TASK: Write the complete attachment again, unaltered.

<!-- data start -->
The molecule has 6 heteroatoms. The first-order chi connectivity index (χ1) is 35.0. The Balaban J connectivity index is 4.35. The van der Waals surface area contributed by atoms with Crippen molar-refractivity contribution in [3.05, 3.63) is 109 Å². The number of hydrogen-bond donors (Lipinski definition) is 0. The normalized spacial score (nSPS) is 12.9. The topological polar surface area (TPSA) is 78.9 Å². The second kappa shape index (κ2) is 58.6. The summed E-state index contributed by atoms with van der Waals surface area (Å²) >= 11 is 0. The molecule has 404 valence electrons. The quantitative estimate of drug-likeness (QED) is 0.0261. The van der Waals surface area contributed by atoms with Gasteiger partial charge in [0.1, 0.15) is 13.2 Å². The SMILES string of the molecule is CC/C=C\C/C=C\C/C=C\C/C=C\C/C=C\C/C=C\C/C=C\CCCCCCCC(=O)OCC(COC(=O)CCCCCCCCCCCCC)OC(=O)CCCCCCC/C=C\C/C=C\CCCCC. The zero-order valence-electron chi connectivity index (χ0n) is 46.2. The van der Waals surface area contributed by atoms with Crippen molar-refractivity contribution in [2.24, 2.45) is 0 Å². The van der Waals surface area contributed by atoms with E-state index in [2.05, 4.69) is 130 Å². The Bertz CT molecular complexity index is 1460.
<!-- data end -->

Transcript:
The molecule has 6 heteroatoms. The first-order chi connectivity index (χ1) is 35.0. The Balaban J connectivity index is 4.35. The van der Waals surface area contributed by atoms with Crippen molar-refractivity contribution in [3.05, 3.63) is 109 Å². The number of hydrogen-bond donors (Lipinski definition) is 0. The normalized spacial score (nSPS) is 12.9. The topological polar surface area (TPSA) is 78.9 Å². The second kappa shape index (κ2) is 58.6. The summed E-state index contributed by atoms with van der Waals surface area (Å²) >= 11 is 0. The molecule has 404 valence electrons. The quantitative estimate of drug-likeness (QED) is 0.0261. The van der Waals surface area contributed by atoms with Gasteiger partial charge in [0.1, 0.15) is 13.2 Å². The SMILES string of the molecule is CC/C=C\C/C=C\C/C=C\C/C=C\C/C=C\C/C=C\C/C=C\CCCCCCCC(=O)OCC(COC(=O)CCCCCCCCCCCCC)OC(=O)CCCCCCC/C=C\C/C=C\CCCCC. The zero-order valence-electron chi connectivity index (χ0n) is 46.2. The van der Waals surface area contributed by atoms with Crippen molar-refractivity contribution in [2.24, 2.45) is 0 Å². The van der Waals surface area contributed by atoms with E-state index in [2.05, 4.69) is 130 Å². The Bertz CT molecular complexity index is 1460.